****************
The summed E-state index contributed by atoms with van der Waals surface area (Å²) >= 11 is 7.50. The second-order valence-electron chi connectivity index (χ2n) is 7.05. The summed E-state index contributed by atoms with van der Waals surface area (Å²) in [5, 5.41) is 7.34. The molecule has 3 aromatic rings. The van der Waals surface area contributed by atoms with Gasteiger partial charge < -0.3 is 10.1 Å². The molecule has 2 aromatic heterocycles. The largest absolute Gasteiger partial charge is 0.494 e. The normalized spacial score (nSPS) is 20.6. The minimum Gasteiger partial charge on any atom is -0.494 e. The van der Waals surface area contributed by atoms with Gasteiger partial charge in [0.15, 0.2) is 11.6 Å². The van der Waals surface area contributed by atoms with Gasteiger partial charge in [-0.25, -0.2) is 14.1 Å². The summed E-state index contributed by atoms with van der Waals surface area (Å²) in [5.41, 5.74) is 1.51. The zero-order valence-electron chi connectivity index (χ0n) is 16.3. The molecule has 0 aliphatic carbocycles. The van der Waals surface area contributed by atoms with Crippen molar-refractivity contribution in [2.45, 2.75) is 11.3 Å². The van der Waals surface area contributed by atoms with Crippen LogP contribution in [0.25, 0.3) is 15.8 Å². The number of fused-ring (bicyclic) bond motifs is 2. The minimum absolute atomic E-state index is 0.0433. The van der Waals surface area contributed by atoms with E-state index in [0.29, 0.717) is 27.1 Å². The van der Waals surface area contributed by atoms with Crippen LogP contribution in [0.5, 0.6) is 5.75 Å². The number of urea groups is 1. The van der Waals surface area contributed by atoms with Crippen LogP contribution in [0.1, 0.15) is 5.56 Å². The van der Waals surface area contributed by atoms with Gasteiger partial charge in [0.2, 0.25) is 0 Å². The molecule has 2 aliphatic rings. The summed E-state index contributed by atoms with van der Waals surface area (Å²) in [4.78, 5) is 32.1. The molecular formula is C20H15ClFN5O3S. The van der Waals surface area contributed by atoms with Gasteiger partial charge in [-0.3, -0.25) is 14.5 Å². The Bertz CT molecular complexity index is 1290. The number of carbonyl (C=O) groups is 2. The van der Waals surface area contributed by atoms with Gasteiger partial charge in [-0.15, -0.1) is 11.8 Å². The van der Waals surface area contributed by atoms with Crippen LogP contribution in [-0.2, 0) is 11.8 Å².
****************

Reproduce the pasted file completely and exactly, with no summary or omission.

The summed E-state index contributed by atoms with van der Waals surface area (Å²) >= 11 is 7.50. The second-order valence-electron chi connectivity index (χ2n) is 7.05. The summed E-state index contributed by atoms with van der Waals surface area (Å²) in [5, 5.41) is 7.34. The molecule has 3 aromatic rings. The van der Waals surface area contributed by atoms with Gasteiger partial charge < -0.3 is 10.1 Å². The molecule has 2 aromatic heterocycles. The largest absolute Gasteiger partial charge is 0.494 e. The normalized spacial score (nSPS) is 20.6. The minimum Gasteiger partial charge on any atom is -0.494 e. The van der Waals surface area contributed by atoms with Gasteiger partial charge in [0.15, 0.2) is 11.6 Å². The van der Waals surface area contributed by atoms with Gasteiger partial charge in [-0.25, -0.2) is 14.1 Å². The summed E-state index contributed by atoms with van der Waals surface area (Å²) in [5.41, 5.74) is 1.51. The zero-order valence-electron chi connectivity index (χ0n) is 16.3. The molecule has 0 aliphatic carbocycles. The van der Waals surface area contributed by atoms with Crippen molar-refractivity contribution in [2.45, 2.75) is 11.3 Å². The van der Waals surface area contributed by atoms with Crippen LogP contribution in [0.25, 0.3) is 15.8 Å². The number of fused-ring (bicyclic) bond motifs is 2. The minimum absolute atomic E-state index is 0.0433. The van der Waals surface area contributed by atoms with E-state index in [0.29, 0.717) is 27.1 Å². The van der Waals surface area contributed by atoms with Crippen LogP contribution in [0.5, 0.6) is 5.75 Å². The number of urea groups is 1. The van der Waals surface area contributed by atoms with Crippen LogP contribution in [0.1, 0.15) is 5.56 Å². The van der Waals surface area contributed by atoms with Gasteiger partial charge in [0.2, 0.25) is 0 Å². The molecule has 2 aliphatic rings. The summed E-state index contributed by atoms with van der Waals surface area (Å²) in [4.78, 5) is 32.1. The molecular formula is C20H15ClFN5O3S. The van der Waals surface area contributed by atoms with Gasteiger partial charge in [-0.3, -0.25) is 14.5 Å². The Bertz CT molecular complexity index is 1290. The number of carbonyl (C=O) groups is 2. The van der Waals surface area contributed by atoms with Gasteiger partial charge in [-0.15, -0.1) is 11.8 Å². The van der Waals surface area contributed by atoms with Crippen LogP contribution in [-0.2, 0) is 11.8 Å².